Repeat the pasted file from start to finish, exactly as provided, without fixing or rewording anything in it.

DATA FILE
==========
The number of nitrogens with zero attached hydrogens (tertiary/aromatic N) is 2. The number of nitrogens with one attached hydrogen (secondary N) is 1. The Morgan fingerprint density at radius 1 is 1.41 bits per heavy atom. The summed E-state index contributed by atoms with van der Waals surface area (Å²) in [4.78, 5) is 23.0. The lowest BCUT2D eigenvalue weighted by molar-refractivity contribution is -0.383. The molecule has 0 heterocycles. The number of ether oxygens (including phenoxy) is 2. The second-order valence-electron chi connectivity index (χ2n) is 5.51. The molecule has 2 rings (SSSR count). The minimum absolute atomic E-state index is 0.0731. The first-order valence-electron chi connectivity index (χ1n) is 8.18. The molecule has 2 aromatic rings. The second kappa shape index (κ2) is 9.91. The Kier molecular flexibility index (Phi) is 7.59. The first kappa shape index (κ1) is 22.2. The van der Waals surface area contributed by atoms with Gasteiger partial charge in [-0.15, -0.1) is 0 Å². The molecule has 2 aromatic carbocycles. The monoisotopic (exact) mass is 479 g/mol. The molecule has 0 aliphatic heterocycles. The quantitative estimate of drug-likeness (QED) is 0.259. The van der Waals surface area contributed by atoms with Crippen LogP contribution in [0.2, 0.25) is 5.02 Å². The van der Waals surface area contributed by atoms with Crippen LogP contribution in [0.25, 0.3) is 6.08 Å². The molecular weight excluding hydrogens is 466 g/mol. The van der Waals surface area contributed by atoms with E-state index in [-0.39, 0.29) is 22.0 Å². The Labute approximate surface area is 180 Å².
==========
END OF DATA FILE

The number of nitrogens with zero attached hydrogens (tertiary/aromatic N) is 2. The number of nitrogens with one attached hydrogen (secondary N) is 1. The Morgan fingerprint density at radius 1 is 1.41 bits per heavy atom. The summed E-state index contributed by atoms with van der Waals surface area (Å²) in [4.78, 5) is 23.0. The lowest BCUT2D eigenvalue weighted by molar-refractivity contribution is -0.383. The molecule has 0 heterocycles. The number of ether oxygens (including phenoxy) is 2. The second-order valence-electron chi connectivity index (χ2n) is 5.51. The molecule has 2 rings (SSSR count). The minimum absolute atomic E-state index is 0.0731. The first-order valence-electron chi connectivity index (χ1n) is 8.18. The molecule has 2 aromatic rings. The second kappa shape index (κ2) is 9.91. The Kier molecular flexibility index (Phi) is 7.59. The first kappa shape index (κ1) is 22.2. The van der Waals surface area contributed by atoms with Gasteiger partial charge in [-0.15, -0.1) is 0 Å². The molecule has 2 aromatic carbocycles. The monoisotopic (exact) mass is 479 g/mol. The molecule has 0 aliphatic heterocycles. The quantitative estimate of drug-likeness (QED) is 0.259. The van der Waals surface area contributed by atoms with Crippen LogP contribution in [0.2, 0.25) is 5.02 Å². The van der Waals surface area contributed by atoms with Crippen LogP contribution in [0.25, 0.3) is 6.08 Å². The molecular weight excluding hydrogens is 466 g/mol. The van der Waals surface area contributed by atoms with E-state index in [-0.39, 0.29) is 22.0 Å². The Labute approximate surface area is 180 Å².